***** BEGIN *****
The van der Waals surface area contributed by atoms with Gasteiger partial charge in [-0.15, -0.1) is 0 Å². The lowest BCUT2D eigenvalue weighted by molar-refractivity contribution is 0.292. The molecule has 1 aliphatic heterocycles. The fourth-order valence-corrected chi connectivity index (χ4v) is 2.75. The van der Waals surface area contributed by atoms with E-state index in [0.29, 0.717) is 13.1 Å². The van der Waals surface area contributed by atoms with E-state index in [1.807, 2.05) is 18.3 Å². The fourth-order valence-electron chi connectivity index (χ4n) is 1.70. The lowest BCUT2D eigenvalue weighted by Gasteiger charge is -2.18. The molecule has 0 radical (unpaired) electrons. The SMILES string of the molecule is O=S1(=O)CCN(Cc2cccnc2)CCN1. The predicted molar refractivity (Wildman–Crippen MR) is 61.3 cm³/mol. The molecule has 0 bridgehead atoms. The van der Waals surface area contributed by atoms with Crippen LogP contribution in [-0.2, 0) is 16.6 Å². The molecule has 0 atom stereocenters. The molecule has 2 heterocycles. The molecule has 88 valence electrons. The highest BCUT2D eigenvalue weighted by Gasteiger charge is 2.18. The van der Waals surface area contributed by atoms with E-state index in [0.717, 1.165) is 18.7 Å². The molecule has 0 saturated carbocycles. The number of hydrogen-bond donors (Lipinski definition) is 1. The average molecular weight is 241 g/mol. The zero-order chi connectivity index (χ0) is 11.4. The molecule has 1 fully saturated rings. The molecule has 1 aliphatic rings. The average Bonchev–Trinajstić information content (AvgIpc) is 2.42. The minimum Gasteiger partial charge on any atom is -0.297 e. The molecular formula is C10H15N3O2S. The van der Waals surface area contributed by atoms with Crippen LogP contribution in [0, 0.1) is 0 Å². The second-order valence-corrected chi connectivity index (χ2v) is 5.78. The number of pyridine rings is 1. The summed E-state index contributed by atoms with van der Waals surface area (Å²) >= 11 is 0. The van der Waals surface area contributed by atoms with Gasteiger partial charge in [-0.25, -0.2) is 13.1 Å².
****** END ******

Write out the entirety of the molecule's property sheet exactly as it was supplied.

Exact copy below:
The van der Waals surface area contributed by atoms with Gasteiger partial charge in [-0.15, -0.1) is 0 Å². The lowest BCUT2D eigenvalue weighted by molar-refractivity contribution is 0.292. The molecule has 1 aliphatic heterocycles. The fourth-order valence-corrected chi connectivity index (χ4v) is 2.75. The van der Waals surface area contributed by atoms with E-state index in [0.29, 0.717) is 13.1 Å². The van der Waals surface area contributed by atoms with E-state index in [1.807, 2.05) is 18.3 Å². The fourth-order valence-electron chi connectivity index (χ4n) is 1.70. The lowest BCUT2D eigenvalue weighted by Gasteiger charge is -2.18. The molecule has 0 radical (unpaired) electrons. The SMILES string of the molecule is O=S1(=O)CCN(Cc2cccnc2)CCN1. The predicted molar refractivity (Wildman–Crippen MR) is 61.3 cm³/mol. The molecule has 0 bridgehead atoms. The van der Waals surface area contributed by atoms with Crippen LogP contribution in [-0.2, 0) is 16.6 Å². The molecule has 0 atom stereocenters. The molecule has 2 heterocycles. The molecule has 88 valence electrons. The highest BCUT2D eigenvalue weighted by Gasteiger charge is 2.18. The van der Waals surface area contributed by atoms with E-state index in [0.717, 1.165) is 18.7 Å². The molecule has 0 saturated carbocycles. The number of hydrogen-bond donors (Lipinski definition) is 1. The average molecular weight is 241 g/mol. The zero-order chi connectivity index (χ0) is 11.4. The molecule has 1 fully saturated rings. The molecule has 1 aliphatic rings. The average Bonchev–Trinajstić information content (AvgIpc) is 2.42. The minimum Gasteiger partial charge on any atom is -0.297 e. The molecular formula is C10H15N3O2S. The van der Waals surface area contributed by atoms with Crippen LogP contribution in [0, 0.1) is 0 Å². The second-order valence-corrected chi connectivity index (χ2v) is 5.78. The number of pyridine rings is 1. The summed E-state index contributed by atoms with van der Waals surface area (Å²) >= 11 is 0. The van der Waals surface area contributed by atoms with Gasteiger partial charge in [-0.25, -0.2) is 13.1 Å².